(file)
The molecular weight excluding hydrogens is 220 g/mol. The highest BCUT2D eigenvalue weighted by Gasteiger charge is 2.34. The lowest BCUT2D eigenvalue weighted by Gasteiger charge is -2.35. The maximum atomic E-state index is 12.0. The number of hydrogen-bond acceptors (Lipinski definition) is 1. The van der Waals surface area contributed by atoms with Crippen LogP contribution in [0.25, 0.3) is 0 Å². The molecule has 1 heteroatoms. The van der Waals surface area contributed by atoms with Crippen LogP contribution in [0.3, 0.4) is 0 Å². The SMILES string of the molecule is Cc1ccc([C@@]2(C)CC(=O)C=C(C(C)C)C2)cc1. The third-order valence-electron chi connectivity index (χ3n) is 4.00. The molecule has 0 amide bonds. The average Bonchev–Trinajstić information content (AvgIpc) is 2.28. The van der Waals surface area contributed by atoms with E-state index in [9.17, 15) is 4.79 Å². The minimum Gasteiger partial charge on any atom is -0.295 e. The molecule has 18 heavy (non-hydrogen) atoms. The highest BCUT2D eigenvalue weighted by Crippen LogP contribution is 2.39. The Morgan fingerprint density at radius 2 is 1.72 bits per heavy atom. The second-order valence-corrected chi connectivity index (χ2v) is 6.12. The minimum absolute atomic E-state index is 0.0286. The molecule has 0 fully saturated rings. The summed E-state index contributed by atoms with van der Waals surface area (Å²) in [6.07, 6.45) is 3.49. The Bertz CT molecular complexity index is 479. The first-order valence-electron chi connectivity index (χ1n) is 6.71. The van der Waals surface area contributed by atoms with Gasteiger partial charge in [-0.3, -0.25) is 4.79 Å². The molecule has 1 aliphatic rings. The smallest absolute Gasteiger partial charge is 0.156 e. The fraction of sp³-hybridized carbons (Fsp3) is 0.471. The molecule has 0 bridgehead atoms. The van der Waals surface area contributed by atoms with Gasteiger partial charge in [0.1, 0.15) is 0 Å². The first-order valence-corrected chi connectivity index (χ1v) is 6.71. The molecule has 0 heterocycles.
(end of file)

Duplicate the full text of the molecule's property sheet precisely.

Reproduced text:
The molecular weight excluding hydrogens is 220 g/mol. The highest BCUT2D eigenvalue weighted by Gasteiger charge is 2.34. The lowest BCUT2D eigenvalue weighted by Gasteiger charge is -2.35. The maximum atomic E-state index is 12.0. The number of hydrogen-bond acceptors (Lipinski definition) is 1. The van der Waals surface area contributed by atoms with Crippen LogP contribution in [0.25, 0.3) is 0 Å². The molecule has 1 heteroatoms. The van der Waals surface area contributed by atoms with Crippen LogP contribution in [0.3, 0.4) is 0 Å². The SMILES string of the molecule is Cc1ccc([C@@]2(C)CC(=O)C=C(C(C)C)C2)cc1. The third-order valence-electron chi connectivity index (χ3n) is 4.00. The molecule has 0 amide bonds. The average Bonchev–Trinajstić information content (AvgIpc) is 2.28. The van der Waals surface area contributed by atoms with E-state index in [9.17, 15) is 4.79 Å². The minimum Gasteiger partial charge on any atom is -0.295 e. The molecule has 18 heavy (non-hydrogen) atoms. The highest BCUT2D eigenvalue weighted by Crippen LogP contribution is 2.39. The Morgan fingerprint density at radius 2 is 1.72 bits per heavy atom. The second-order valence-corrected chi connectivity index (χ2v) is 6.12. The minimum absolute atomic E-state index is 0.0286. The molecule has 0 fully saturated rings. The summed E-state index contributed by atoms with van der Waals surface area (Å²) in [6.07, 6.45) is 3.49. The Bertz CT molecular complexity index is 479. The first-order valence-electron chi connectivity index (χ1n) is 6.71. The van der Waals surface area contributed by atoms with Gasteiger partial charge in [-0.3, -0.25) is 4.79 Å². The molecule has 1 aliphatic rings. The smallest absolute Gasteiger partial charge is 0.156 e. The fraction of sp³-hybridized carbons (Fsp3) is 0.471. The molecule has 0 bridgehead atoms. The van der Waals surface area contributed by atoms with Gasteiger partial charge in [0.1, 0.15) is 0 Å². The first-order valence-corrected chi connectivity index (χ1v) is 6.71. The molecule has 0 heterocycles.